Not Alone

I was thinking about the revelatory nature of AA and they way we are encouraged and supported and urged to share on the deepest level. There are lots of aspects of this that interest me. I have said and heard so many things over the years, it makes me pause.

On the very deepest level there is probably the fifth step. Where I live now, many people choose to do their fifth step with an anonymous clergy person. There’s a religious organization that supplies such people to listen, and I guess you can look at it as a bit of a tradition here. It’s not anything I heard much about in the other places I’ve lived. I’m sure people did it, but it’s a common experience here.

An anonymous fifth step must certainly be better than no fifth step, and I can understand that sometimes some people feel the only way they can possibly do it is with someone they don’t know and won’t see again. Still, I wouldn’t do that or recommend it unless there truly is no other way.

But THE fifth step is a very small part of the revealing that goes on at AA meetings. I’ve heard people admit to just about every sin except for murder, and I have known at least two people well who did kill someone with a car by driving drunk. I knew someone for some time who lost a baby to fetal alcohol syndrome. I’ve heard people say they have stolen and cheated and lied. People have been unkind to their pets and their children and their parents and their neighbors. People have wasted money and resources and opportunities.

I took this topic from As Bill Sees It, and the section is titled something like “We can’t do it alone.” The chairs pictured are from my home group, and after the picture was taken people sat in the chairs and talked things over together.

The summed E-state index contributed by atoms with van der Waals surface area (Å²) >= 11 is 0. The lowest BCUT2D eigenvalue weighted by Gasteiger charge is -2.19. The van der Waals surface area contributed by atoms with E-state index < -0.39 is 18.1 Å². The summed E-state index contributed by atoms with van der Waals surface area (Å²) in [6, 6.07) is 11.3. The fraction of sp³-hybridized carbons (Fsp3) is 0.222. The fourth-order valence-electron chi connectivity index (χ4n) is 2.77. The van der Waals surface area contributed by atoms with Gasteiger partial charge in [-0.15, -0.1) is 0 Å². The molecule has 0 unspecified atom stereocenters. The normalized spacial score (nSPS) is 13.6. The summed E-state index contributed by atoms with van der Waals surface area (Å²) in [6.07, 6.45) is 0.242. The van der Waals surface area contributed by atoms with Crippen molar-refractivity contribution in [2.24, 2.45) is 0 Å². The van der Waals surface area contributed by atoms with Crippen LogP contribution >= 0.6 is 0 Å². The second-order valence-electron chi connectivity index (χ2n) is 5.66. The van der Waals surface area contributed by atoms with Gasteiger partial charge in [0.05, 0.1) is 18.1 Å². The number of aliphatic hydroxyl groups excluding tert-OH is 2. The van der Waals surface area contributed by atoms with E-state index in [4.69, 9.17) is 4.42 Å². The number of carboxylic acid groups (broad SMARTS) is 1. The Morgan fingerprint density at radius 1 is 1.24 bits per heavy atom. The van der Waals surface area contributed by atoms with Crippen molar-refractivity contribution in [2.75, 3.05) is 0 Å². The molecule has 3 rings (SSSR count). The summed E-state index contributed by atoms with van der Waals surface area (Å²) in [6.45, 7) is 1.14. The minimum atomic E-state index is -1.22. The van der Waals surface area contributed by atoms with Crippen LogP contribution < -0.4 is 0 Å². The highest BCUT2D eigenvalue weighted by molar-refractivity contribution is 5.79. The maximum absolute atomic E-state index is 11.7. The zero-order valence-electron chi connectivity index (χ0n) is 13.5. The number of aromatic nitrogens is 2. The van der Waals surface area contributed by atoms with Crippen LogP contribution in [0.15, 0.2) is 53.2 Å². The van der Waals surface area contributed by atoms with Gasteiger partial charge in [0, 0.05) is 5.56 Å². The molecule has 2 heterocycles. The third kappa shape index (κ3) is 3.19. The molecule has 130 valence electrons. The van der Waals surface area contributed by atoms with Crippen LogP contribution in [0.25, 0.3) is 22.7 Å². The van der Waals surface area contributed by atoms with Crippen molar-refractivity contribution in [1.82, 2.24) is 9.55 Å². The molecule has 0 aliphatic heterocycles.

I’m an introvert. As I’ve written before, I believe this makes it tough to work AA in a way that someone more extroverted wouldn’t experience. It is by its very nature a very social thing, a self help group. I always hesitate to say that because I know that now and in the past, people in some very extreme situations have stayed sober without other AAs around to help. But in general, when people and meetings are available, it is vital to recovery to go socialize. One of the awesome aspects of the situation is that within the AA program, there are lots of other people who have trouble socializing also. And even the friendly outgoing people are used to being with and helping the loners.

I think the social aspect of it keeps some people out of the program. I read blogs written by people who know they could benefit so much from going to AA, but who don’t go and continue to suffer. Others make up their minds to stop drinking and do so, but they don’t go to meetings and they don’t share with other alcoholics. I don’t count either of those groups of people as being successful at dealing with their drinking problem.

I’ve also seen the culture where the only sharing a person does is with his or her sponsor.  I’ll have to write about “back in the day,” but when I started AA, in the late 1970s, it was sort of required at the beginning that a person get phone numbers and call and talk to people in addition to their sponsor.  Personally, I’m extremely grateful that this is how I started.  I hated it, and I would not have done it had there been another way.  I believe I would have stuck with just a sponsor and maybe another friend or two, and that would have been it.  Because it was expected I would call and speak to another person every day, because it was required, I did it, and it broke a huge hole through my wall of isolation.

I also imagine that for those lucky extroverts, the socializing and sharing that goes on in AA is of an excellent quality and the content is supreme.  Whether we like it or not, every day we have a chance to hear about the very humanness of those around us, and to know we’re not alone.  I have no doubt too that all I’ve said and all I’ve heard has made me more tolerant of and patient with the people outside the rooms, in the rest of my life.  Almost anything anyone can tell me I have heard already, and I’ve known someone who has gone through it, whatever it may be.  I know that the people who seem arrogant and all together are not.  I’ve heard their counterparts describe it and explain it many times over.

2 thoughts on “Not Alone

  1. Hi Lydia,
    I am glad that the “wall of isolation” was broken around you. You have so much to say and to share. I enjoy reading your blog. Thanks for being transparent,

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